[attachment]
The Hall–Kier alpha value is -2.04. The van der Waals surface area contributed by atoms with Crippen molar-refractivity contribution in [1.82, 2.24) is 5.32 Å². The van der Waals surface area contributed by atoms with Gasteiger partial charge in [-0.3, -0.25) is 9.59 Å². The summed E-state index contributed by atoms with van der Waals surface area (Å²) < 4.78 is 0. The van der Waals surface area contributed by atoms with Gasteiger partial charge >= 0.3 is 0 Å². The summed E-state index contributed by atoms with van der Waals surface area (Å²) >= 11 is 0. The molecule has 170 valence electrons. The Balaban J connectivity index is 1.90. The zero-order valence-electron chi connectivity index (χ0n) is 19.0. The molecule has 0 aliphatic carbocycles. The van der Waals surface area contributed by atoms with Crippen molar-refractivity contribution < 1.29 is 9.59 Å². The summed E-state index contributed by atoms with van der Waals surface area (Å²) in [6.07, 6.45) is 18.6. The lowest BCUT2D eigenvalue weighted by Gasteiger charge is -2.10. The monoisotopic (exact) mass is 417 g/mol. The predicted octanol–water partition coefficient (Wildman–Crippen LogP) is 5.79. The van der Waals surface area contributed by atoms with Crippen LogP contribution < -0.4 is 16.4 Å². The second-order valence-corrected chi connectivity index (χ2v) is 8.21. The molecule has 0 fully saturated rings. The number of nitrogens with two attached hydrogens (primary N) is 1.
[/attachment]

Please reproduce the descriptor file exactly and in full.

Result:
The Hall–Kier alpha value is -2.04. The van der Waals surface area contributed by atoms with Crippen molar-refractivity contribution in [1.82, 2.24) is 5.32 Å². The van der Waals surface area contributed by atoms with Gasteiger partial charge in [-0.3, -0.25) is 9.59 Å². The summed E-state index contributed by atoms with van der Waals surface area (Å²) < 4.78 is 0. The van der Waals surface area contributed by atoms with Gasteiger partial charge >= 0.3 is 0 Å². The summed E-state index contributed by atoms with van der Waals surface area (Å²) >= 11 is 0. The molecule has 170 valence electrons. The Balaban J connectivity index is 1.90. The zero-order valence-electron chi connectivity index (χ0n) is 19.0. The molecule has 0 aliphatic carbocycles. The van der Waals surface area contributed by atoms with Crippen molar-refractivity contribution < 1.29 is 9.59 Å². The summed E-state index contributed by atoms with van der Waals surface area (Å²) in [6.07, 6.45) is 18.6. The lowest BCUT2D eigenvalue weighted by Gasteiger charge is -2.10. The monoisotopic (exact) mass is 417 g/mol. The predicted octanol–water partition coefficient (Wildman–Crippen LogP) is 5.79. The van der Waals surface area contributed by atoms with Crippen LogP contribution < -0.4 is 16.4 Å². The second-order valence-corrected chi connectivity index (χ2v) is 8.21. The molecule has 0 fully saturated rings. The number of nitrogens with two attached hydrogens (primary N) is 1.